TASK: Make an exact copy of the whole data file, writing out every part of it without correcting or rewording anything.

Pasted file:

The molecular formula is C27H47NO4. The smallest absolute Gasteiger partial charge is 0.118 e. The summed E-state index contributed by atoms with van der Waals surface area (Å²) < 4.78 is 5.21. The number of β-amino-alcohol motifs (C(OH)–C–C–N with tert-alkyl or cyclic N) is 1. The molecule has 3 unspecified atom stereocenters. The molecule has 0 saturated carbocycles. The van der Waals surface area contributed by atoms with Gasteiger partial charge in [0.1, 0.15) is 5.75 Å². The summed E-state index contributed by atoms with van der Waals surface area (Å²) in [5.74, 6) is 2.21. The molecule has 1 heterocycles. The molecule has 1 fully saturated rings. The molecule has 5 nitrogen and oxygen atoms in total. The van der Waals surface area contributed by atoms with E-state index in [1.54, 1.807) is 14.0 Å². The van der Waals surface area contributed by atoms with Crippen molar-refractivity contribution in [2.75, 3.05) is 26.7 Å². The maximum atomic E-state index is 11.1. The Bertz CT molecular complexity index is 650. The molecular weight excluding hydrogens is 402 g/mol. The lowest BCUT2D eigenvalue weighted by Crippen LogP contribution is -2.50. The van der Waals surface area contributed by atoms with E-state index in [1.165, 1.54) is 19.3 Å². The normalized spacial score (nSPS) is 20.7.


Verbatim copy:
The molecular formula is C27H47NO4. The smallest absolute Gasteiger partial charge is 0.118 e. The summed E-state index contributed by atoms with van der Waals surface area (Å²) < 4.78 is 5.21. The number of β-amino-alcohol motifs (C(OH)–C–C–N with tert-alkyl or cyclic N) is 1. The molecule has 3 unspecified atom stereocenters. The molecule has 0 saturated carbocycles. The van der Waals surface area contributed by atoms with Gasteiger partial charge in [0.1, 0.15) is 5.75 Å². The summed E-state index contributed by atoms with van der Waals surface area (Å²) in [5.74, 6) is 2.21. The molecule has 1 heterocycles. The molecule has 1 fully saturated rings. The molecule has 5 nitrogen and oxygen atoms in total. The van der Waals surface area contributed by atoms with E-state index in [1.54, 1.807) is 14.0 Å². The van der Waals surface area contributed by atoms with Crippen molar-refractivity contribution in [2.75, 3.05) is 26.7 Å². The maximum atomic E-state index is 11.1. The Bertz CT molecular complexity index is 650. The molecular weight excluding hydrogens is 402 g/mol. The lowest BCUT2D eigenvalue weighted by Crippen LogP contribution is -2.50. The van der Waals surface area contributed by atoms with E-state index in [1.165, 1.54) is 19.3 Å². The normalized spacial score (nSPS) is 20.7.